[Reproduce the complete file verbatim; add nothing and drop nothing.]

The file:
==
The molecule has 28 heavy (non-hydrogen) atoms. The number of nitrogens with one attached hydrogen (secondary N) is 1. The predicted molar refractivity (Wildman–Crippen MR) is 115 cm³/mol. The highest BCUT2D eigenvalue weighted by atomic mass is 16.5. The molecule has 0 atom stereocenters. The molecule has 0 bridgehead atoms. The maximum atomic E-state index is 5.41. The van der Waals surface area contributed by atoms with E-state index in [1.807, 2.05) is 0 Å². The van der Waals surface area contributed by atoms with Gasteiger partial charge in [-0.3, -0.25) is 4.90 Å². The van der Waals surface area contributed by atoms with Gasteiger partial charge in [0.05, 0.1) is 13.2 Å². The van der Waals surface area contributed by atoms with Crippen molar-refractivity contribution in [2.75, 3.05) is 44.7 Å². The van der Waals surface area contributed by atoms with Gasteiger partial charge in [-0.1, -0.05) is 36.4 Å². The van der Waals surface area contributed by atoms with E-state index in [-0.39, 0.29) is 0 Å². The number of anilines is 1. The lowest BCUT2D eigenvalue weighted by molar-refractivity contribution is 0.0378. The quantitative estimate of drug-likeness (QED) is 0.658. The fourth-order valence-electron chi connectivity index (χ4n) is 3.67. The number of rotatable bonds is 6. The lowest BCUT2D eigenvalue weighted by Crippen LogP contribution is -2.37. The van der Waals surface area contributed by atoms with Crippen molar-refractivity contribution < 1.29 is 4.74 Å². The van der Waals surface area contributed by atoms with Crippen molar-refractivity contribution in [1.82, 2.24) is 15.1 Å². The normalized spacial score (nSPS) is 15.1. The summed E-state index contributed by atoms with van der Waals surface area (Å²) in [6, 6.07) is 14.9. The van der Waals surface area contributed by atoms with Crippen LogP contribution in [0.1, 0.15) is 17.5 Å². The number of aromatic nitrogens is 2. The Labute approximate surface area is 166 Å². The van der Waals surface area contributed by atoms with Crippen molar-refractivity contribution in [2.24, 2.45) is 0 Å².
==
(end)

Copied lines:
The molecule has 28 heavy (non-hydrogen) atoms. The number of nitrogens with one attached hydrogen (secondary N) is 1. The predicted molar refractivity (Wildman–Crippen MR) is 115 cm³/mol. The highest BCUT2D eigenvalue weighted by atomic mass is 16.5. The molecule has 0 atom stereocenters. The molecule has 0 bridgehead atoms. The maximum atomic E-state index is 5.41. The van der Waals surface area contributed by atoms with E-state index in [1.807, 2.05) is 0 Å². The van der Waals surface area contributed by atoms with Gasteiger partial charge in [-0.3, -0.25) is 4.90 Å². The van der Waals surface area contributed by atoms with Gasteiger partial charge in [0.05, 0.1) is 13.2 Å². The van der Waals surface area contributed by atoms with Crippen molar-refractivity contribution in [2.75, 3.05) is 44.7 Å². The van der Waals surface area contributed by atoms with Gasteiger partial charge in [-0.1, -0.05) is 36.4 Å². The van der Waals surface area contributed by atoms with E-state index in [-0.39, 0.29) is 0 Å². The number of anilines is 1. The lowest BCUT2D eigenvalue weighted by molar-refractivity contribution is 0.0378. The quantitative estimate of drug-likeness (QED) is 0.658. The fourth-order valence-electron chi connectivity index (χ4n) is 3.67. The number of rotatable bonds is 6. The lowest BCUT2D eigenvalue weighted by Crippen LogP contribution is -2.37. The van der Waals surface area contributed by atoms with Crippen molar-refractivity contribution < 1.29 is 4.74 Å². The van der Waals surface area contributed by atoms with Crippen molar-refractivity contribution in [1.82, 2.24) is 15.1 Å². The normalized spacial score (nSPS) is 15.1. The summed E-state index contributed by atoms with van der Waals surface area (Å²) in [6, 6.07) is 14.9. The van der Waals surface area contributed by atoms with Crippen LogP contribution in [0.1, 0.15) is 17.5 Å². The number of aromatic nitrogens is 2. The Labute approximate surface area is 166 Å². The van der Waals surface area contributed by atoms with Crippen molar-refractivity contribution in [2.24, 2.45) is 0 Å².